In my personal observation, when men are seen as tough negotiators, they're often praised for their shrewd business insight. But when women take on this and other traditionally "male" characteristics, they're often labeled as cold, or catty, or difficult to work with. I'm not sure if Jill Abramson actually fell victim to this sort of bias, or if the NY times fired her for more legitimate reasons. But if there's anything positive about her dismissal, it's that it caused more people to ask whether gender plays a role in professional decisions.

 
TerryB
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TerryB,
User Rank: Ninja
5/28/2014 | 12:59:47 PM
Re: Blame the Boss
Hmmm. You and @Sunny seem to be pretty versed on this issue but I'm curious how this can still be such a problem when so many HR people I've seen in my travels are women? Our top HR person here is a woman. Why would they support anything like that?
Alison_Diana
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Alison_Diana,
User Rank: Author
5/28/2014 | 10:05:06 AM
Re: Blame the Boss
Working with mentors and creating a great support network of male and female peers is a fantastic idea, not only for salary-related issues but for all the ups and downs everyone experiences throughout their career, @snunyc. Sometimes it's easier to blame gender, age, color, or other 'obvious' reason for a hurdle; sometimes that IS the case. Sometimes, it's not. A colleague or peer may have more experience, be better at the job, or have another reason for their higher salary or increased responsibilities. Your network can give you insight. Your manager (and supporters) should point out ways you can improve your role, salary, and responsibilities, too.

 
Susan_Nunziata
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Susan_Nunziata,
User Rank: Strategist
5/28/2014 | 12:06:23 AM
Re: Blame the Boss
@Alison: Jeez, that's depressing, i have to say I continue to be amazed, and angered, every time I hear that kind of attitude perpetuated. There's no doubt we face an uphill battle as women. And, in general, more openness about salary would benefit all workers.

I'm sorry the negotiating ploy didn't work out so well for your friend. It's improtant to ask for what you think you're worth, and also important to have some idea of the ballpark limits that the person on the other side of the negotiating table may have to operate under. A good way to practice these skills is to go out and try to buy a car.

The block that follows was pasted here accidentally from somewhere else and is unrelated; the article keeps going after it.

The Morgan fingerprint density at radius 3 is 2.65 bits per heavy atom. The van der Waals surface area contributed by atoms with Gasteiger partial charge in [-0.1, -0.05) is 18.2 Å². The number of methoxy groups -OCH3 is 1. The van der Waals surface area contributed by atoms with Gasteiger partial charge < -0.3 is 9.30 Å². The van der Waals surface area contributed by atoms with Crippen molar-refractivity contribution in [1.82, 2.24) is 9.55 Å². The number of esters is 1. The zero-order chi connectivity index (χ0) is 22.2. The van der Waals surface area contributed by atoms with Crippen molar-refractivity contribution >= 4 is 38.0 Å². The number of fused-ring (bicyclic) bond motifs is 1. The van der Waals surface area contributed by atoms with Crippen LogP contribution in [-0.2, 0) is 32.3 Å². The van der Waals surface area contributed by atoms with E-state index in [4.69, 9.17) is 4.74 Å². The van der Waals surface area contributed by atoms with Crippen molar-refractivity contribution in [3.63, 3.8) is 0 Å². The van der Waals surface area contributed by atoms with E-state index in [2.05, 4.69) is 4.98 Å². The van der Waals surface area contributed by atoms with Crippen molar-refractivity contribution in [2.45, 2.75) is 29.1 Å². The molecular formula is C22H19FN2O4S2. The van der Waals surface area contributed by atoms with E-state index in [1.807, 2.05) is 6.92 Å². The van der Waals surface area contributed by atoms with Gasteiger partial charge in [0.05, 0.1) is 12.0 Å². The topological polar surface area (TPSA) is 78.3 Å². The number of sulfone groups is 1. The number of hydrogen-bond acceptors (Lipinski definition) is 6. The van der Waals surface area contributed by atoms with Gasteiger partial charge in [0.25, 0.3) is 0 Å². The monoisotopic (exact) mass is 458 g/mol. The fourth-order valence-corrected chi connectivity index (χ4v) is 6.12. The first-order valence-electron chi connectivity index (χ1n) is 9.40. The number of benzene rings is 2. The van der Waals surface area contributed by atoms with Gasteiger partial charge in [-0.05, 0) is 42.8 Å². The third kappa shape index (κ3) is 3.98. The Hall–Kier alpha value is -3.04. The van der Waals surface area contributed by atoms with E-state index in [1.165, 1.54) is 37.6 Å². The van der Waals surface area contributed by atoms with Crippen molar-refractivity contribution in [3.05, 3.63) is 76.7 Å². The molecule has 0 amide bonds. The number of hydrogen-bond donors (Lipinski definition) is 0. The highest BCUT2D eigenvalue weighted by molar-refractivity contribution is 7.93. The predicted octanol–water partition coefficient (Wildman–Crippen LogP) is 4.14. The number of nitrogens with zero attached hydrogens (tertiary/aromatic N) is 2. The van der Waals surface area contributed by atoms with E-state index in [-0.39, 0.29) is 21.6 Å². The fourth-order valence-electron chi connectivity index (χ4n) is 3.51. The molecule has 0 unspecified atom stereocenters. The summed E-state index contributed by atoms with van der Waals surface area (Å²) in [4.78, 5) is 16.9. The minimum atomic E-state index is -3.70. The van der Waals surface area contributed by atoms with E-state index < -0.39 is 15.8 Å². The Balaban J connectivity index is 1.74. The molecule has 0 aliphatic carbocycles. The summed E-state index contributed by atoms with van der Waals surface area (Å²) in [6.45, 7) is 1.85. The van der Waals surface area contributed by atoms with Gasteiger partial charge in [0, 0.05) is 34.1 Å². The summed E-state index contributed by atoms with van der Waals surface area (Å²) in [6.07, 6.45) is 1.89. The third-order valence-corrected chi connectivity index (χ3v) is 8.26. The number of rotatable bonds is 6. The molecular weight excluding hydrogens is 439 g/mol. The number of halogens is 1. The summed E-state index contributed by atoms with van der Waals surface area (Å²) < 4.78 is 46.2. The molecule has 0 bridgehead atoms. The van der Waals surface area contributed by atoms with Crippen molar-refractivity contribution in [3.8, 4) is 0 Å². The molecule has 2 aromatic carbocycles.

:)

In all seriousness, this topic of equal pay also speaks to the importance of women building a network of male and female peers to whom we can turn with questions so we can fully investigate a potential employer to the best of our ability.
Alison_Diana
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Alison_Diana,
User Rank: Author
5/27/2014 | 9:44:42 AM
Re: Blame the Boss
I'm angry the 'husband' comment doesn't surprise me. A few months ago, i wrote a series of articles on the now-down site Internet Evolution about women in tech. Several commenters -- some of whom were regular members of the IE community -- posted thoughts such as a 'woman could always be a housewife' or 'her husband will support her.' I was blown away by this ancient thinking. 

Women should take lessons in negotiating if they feel lacking in that department. And, as you say @snunyc, it's smart business to ask a little more than you expect (I recall it backfiring on one former colleague who asked for a lot more money when switching companies!). Women should not be victims but a dearth of information means you do operate in the dark. I admire those handful of companies that openly share employees' salaries. I doubt, but hope, they start a trend.
Susan_Nunziata
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Susan_Nunziata,
User Rank: Strategist
5/23/2014 | 3:02:19 PM
Re: Same problem, different reasons
@Laurianne: The Internet has made finding such information a lot easier than it ever has been. Sites such as Glassdoor and Dice are really helpful as well in finding out how your salary compares to others in your field and in your region. Glassdoor also rates employers which is helpful when job searching.

Once you get into the upper echelons of a publicly traded organization, many of the senior leaders' salaries are publicly available and detailed in annual reports, which is another resource for those seeking high-level positions. In fact, it's wise to always read the annual report of a company you're considering working for to find out how much the senior executives are compensated. It can give you a valuable sense of the organization's culture, IMHO.
Laurianne
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Laurianne,
User Rank: Author
5/23/2014 | 2:51:10 PM
Re: Same problem, different reasons
I agree women must help each other and help themselves. That is one reason I have signed on to mentor some younger women.

The issue of comparing your pay to others in the company has never been simple. This is a closely guarded secret in most companies and affects both men and women. It is up to the individual to use salary surveys, personal networks, and industry contacts to learn about salaries at similar companies.